A method of forming a bone implant includes cutting concentric cuts 32, 32′, 32″ into the superior end face 14, 14′, 14″ and the inferior end face 16, 16′, 16″ of the bone implant 10, 10′, 10″. Another method of forming a bone implant 10, 10″ includes cutting radial cuts 34, 34″ into the superior end face 14, 14″ and the inferior end face 16, 16″ of the implant 10, 10″. Yet another method of forming a bone implant 10, 10″ includes cutting concentric cuts 32, 32″ into the superior end face 14, 14″ and the inferior end face 16, 16″ of the bone implant 10, 10″, and then cutting radial cuts 34, 34″ into the superior end face 14, 14″ and the inferior end face 16, 16″ of the bone implant 10, 10″. In other words, these methods are not mutually exclusive, and can be performed sequentially by hand or by an automated process known in the art. The final shapes can be preformed, cut, or otherwise machined by methods known in the art.

The bone implant 10, 10′, 10″, 10′″ is made out of biocompatible materials. Whenever a foreign object is placed inside the body, rejection reactions can occur ranging from mild to severe irritation and inflammation, and even death. To keep rejection minimal, implants must be biocompatible. Preferably, the bone implant 10, 10′, 10″, 10′″ is made from bone allografts from donor vertebrae bodies. Allografts can be made from cancellous or cortical bone. In order to promote healing of the implant to the vertebral bodies, the implant material should ideally be osteogenic, osteoconductive, osteoinductive, and also be mechanically stable and disease free. Osteogenesis can be induced by including fresh autologous bone marrow cells in bone graft material applied to the bone implant 10, 10′, 10″, 10′″. A coating of growth factors can also be applied to the bone implant 10, 10′, 10″, 10′″ to promote growth and fusion between the adjacent vertebrae. The bone implant 10, 10′, 10″, 10′″ can also be made of demineralized bone matrix (DBM), carbon fibers, or ceramics. Metals may also be used, although they are capable of sustaining higher stresses than the surrounding bone in the vertebrae and can cause stress-shielding. Optionally, polymers such as high performance thermoplastics may be used. High performance thermoplastics have an elasticity modulus close to that of cortical bone and offer a better post-operative evaluation than some other materials due to their inherent radiolucency. Solid or porous materials can be used, with the advantage of porous materials allowing for enhanced fusion and bone growth between the implant 10 and adjacent vertebrae. Any other suitable biocompatible material can also be used.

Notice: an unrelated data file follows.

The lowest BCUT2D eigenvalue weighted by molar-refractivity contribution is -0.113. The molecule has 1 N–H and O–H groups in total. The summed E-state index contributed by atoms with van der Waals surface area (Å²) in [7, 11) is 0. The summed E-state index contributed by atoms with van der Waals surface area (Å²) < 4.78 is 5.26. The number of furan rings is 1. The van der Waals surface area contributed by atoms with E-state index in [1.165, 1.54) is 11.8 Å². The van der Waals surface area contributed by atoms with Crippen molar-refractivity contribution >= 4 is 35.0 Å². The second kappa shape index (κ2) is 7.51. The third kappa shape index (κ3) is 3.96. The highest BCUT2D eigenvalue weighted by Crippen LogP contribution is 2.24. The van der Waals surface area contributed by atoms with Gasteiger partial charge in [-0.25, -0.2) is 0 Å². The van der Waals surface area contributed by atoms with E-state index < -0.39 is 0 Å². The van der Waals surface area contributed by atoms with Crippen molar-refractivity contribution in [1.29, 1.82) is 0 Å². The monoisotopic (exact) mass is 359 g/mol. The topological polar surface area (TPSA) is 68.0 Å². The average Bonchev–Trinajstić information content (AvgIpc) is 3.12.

The bone implant 10, 10′, 10″, 10′″ is of a diameter and a height to be placed in an appropriate place in the spinal column. Preferably, the diameter is similar to that of the adjacent vertebrae of a patient. Any other suitable diameter can be used. Preferably, the bone implant 10, 10′, 10″, 10′″ is between 7 mm and 22 mm in height. The bone implant 10, 10′, 10″, 10′″ can be produced with a height of 7, 9, 11, 13, 15, 17, 19, or 21 mm depending on the size required to fit between vertebrae. Alternatively, the bone implant 10, 10′, 10″, 10′″ can also be produced with a height of 8, 10, 12, 14, 16, 18, 20, or 22 mm. Any other height that is required for a spinal column can also be used. It is generally in a round, disk-like shape. Other shapes are also suitable, such as the shape of natural bone.